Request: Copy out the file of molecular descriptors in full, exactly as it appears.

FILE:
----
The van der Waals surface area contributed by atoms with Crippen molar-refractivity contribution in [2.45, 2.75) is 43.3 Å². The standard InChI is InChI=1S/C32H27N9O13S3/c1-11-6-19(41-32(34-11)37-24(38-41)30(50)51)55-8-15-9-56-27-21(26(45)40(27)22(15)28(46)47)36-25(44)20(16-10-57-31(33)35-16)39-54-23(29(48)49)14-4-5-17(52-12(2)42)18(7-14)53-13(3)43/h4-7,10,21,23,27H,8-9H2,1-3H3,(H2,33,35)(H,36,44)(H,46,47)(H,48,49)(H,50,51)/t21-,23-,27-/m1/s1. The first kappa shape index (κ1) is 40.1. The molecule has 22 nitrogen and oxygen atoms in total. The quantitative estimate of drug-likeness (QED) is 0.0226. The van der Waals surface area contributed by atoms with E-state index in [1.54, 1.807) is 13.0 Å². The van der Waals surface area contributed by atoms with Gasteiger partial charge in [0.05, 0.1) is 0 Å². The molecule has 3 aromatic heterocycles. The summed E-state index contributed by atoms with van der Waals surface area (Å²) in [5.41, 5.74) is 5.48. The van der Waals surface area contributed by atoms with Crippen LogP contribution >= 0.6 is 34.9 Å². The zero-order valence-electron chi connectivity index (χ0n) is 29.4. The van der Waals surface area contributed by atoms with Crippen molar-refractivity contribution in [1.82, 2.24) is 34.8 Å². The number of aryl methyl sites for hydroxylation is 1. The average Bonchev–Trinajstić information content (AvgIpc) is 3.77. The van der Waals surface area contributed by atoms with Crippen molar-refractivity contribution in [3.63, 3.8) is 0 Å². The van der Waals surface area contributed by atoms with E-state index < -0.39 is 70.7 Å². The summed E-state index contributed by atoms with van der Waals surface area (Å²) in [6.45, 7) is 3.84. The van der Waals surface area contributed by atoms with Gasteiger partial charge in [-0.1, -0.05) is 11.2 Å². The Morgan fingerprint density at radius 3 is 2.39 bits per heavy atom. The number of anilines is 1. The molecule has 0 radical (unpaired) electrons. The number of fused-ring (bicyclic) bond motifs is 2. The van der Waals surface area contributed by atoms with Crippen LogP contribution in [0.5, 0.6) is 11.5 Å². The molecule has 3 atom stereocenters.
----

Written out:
The van der Waals surface area contributed by atoms with Crippen molar-refractivity contribution in [2.45, 2.75) is 43.3 Å². The standard InChI is InChI=1S/C32H27N9O13S3/c1-11-6-19(41-32(34-11)37-24(38-41)30(50)51)55-8-15-9-56-27-21(26(45)40(27)22(15)28(46)47)36-25(44)20(16-10-57-31(33)35-16)39-54-23(29(48)49)14-4-5-17(52-12(2)42)18(7-14)53-13(3)43/h4-7,10,21,23,27H,8-9H2,1-3H3,(H2,33,35)(H,36,44)(H,46,47)(H,48,49)(H,50,51)/t21-,23-,27-/m1/s1. The first kappa shape index (κ1) is 40.1. The molecule has 22 nitrogen and oxygen atoms in total. The quantitative estimate of drug-likeness (QED) is 0.0226. The van der Waals surface area contributed by atoms with E-state index in [1.54, 1.807) is 13.0 Å². The van der Waals surface area contributed by atoms with Gasteiger partial charge in [0.05, 0.1) is 0 Å². The molecule has 3 aromatic heterocycles. The summed E-state index contributed by atoms with van der Waals surface area (Å²) in [5.41, 5.74) is 5.48. The van der Waals surface area contributed by atoms with Crippen LogP contribution >= 0.6 is 34.9 Å². The zero-order valence-electron chi connectivity index (χ0n) is 29.4. The van der Waals surface area contributed by atoms with Crippen molar-refractivity contribution in [1.82, 2.24) is 34.8 Å². The number of aryl methyl sites for hydroxylation is 1. The average Bonchev–Trinajstić information content (AvgIpc) is 3.77. The van der Waals surface area contributed by atoms with Crippen molar-refractivity contribution in [3.63, 3.8) is 0 Å². The van der Waals surface area contributed by atoms with E-state index < -0.39 is 70.7 Å². The summed E-state index contributed by atoms with van der Waals surface area (Å²) in [6.45, 7) is 3.84. The van der Waals surface area contributed by atoms with Gasteiger partial charge in [-0.1, -0.05) is 11.2 Å². The Morgan fingerprint density at radius 3 is 2.39 bits per heavy atom. The number of anilines is 1. The molecule has 0 radical (unpaired) electrons. The number of fused-ring (bicyclic) bond motifs is 2. The van der Waals surface area contributed by atoms with Crippen LogP contribution in [0.5, 0.6) is 11.5 Å². The molecule has 3 atom stereocenters.